Cities around the world all have stories to share – each one built from the ground-up, rooted in capitalism and gentrification amid their regionally cultural and ideological bearings. Singapore’s red-light district, for the most part, is no different, and in the world of cinema, comes by way director Boi Kwong (Zombiepura) with his newest dramatic crime thriller, Geylang, paying homage to his auteur faves with an inherent keenness on titillating genre cinema that places the duality of right and wrong firmly under a very hazy microscope.
Lend all the nuance and grace and empathy as you may dare with Geylang. Going forward, it’s a tale that descends into violent entropy with characters all converging into catastrophe during one fateful night ahead of an election nomination. Kwong and co-scribe Link Sng penned the script which takes its inspiration from real-life crime stories, firstly introducing mullet-haired Fatty (Mark Lee), a pimp with a debt large enough to earn him an unfavorable visit from an impetuous shylock. We also meet Celine (Sheila Sim), an organizational employee who works to help streetwalkers and other women who are in danger.
The first half hour serves up an array of events enough to convey just how each of these characters fall into place. One pivotal moment finds Fatty struggling to obtain a six-figure cash stash to take a last minute trip overseas with his elderly father (Woon Sang Tau) who suffers from symptoms of Alzheimer’s. It isn’t long before Fatty gets attacked by a cigarette retailer named Ah Jie (Gary Lau), while Celine involves herself in the fiasco after receiving a peculiar message that leads her to Fatty’s car, and a gruesome discovery that only piles up the start of a harrowing nightmare for everyone. Other characters include a trick named Sun (Shane Mardjuki) who has specific designs on a prostitute named Shangri-La (Patricia Lin). This aspect of the film takes a grimdark turn pretty fast, culminating everything we see in Geylang as one crime escalates into a series of others to where our characters reach a point of no return.
Multiple flashbacks add just a little to the intrigue with a timeline that dates as far back as days, weeks and months, providing ample context with each reveal. It’s also worth noting that the only character who doesn’t get a series of flashbacks is the role of Sun, whose origins are shown in a series of photos on a wall featuring himself with his daughter. Invariably, Geylang assures you to feel something for its characters. Nevertheless however, the movie has no illusions about what kind of people its characters during its 87-minute runtime. All that happens, including the scrappy and violent fisticuffs and scuffles (with stunt sequences coordinated by Sunny Pang and his Ronin Action Group) is much ado with the need for money in this story, whether its romance, political ambitions, or even something as humane as saving the life of a loved one, and when the chips are down, no one is safe.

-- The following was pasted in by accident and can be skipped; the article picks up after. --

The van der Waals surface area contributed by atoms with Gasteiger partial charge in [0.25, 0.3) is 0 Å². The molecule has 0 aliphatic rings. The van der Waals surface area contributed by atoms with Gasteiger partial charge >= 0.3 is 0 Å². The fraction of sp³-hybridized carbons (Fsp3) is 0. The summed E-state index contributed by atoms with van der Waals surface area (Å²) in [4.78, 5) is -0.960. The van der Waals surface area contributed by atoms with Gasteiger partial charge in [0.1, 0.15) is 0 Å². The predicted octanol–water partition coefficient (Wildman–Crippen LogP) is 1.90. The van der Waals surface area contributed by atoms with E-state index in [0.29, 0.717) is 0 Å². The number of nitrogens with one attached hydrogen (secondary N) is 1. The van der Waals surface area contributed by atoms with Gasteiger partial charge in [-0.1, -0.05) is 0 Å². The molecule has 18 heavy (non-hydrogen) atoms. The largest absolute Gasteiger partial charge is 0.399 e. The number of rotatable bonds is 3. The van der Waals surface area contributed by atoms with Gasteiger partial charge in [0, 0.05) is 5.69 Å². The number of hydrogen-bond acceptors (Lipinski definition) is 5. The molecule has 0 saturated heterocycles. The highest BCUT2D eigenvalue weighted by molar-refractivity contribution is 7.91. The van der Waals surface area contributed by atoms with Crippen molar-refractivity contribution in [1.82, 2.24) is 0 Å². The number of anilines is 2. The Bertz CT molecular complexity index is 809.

As with all things though, nobody is simply born evil. To wit, it’s when life’s tumultuous circumstances arise, per the sum of our choices and forces beyond our control that careful planning, when gone awry, can lead into desperation. Blood? Spilled. Hearts? Broken. Lives? Mostly torn apart. Alas, the only people who win in Geylang by the end have all managed avoiding being blackmailed, or mugged, or raped, or stabbed to death, or something even worse than all these. If you’re lucky, either you’re a crooked politician, or an ailing senior citizen caught in the chaos and the worst that happens is you shit yourself by accident.
Preambling Kwong’s unflinching and brutal crime noir is an opening credits intro that provides enough stock imagery and footage to get everyone’s proverbial feet wet, just shy of the first five minutes of Takashi Miike’s Dead Or Alive, of course. It’s much more subdued than that, but if the imagey of groceries and minimarts next to streetwalkers, sex toys and brothels and a title drenched in neon lights, all topped off with the slow-moving close-up of dying prostitute layered with an audible reported about the corpse of said prostitute doesn’t peak your interest into just what the heck Geylang‘s about, then I’m glad your interest in the movie got you as far as this review.
Native New Yorker. Lover of all things pizza, chocolate, pets, and good friends. Karaoke hero. Left of center. Survivor. Fond supporter of cult, obscure and independent cinema - especially fond of Asian movies and global action cinema. Author of the bi-weekly Hit List. Founder and editor of Film Combat Syndicate. Still, very much, only human.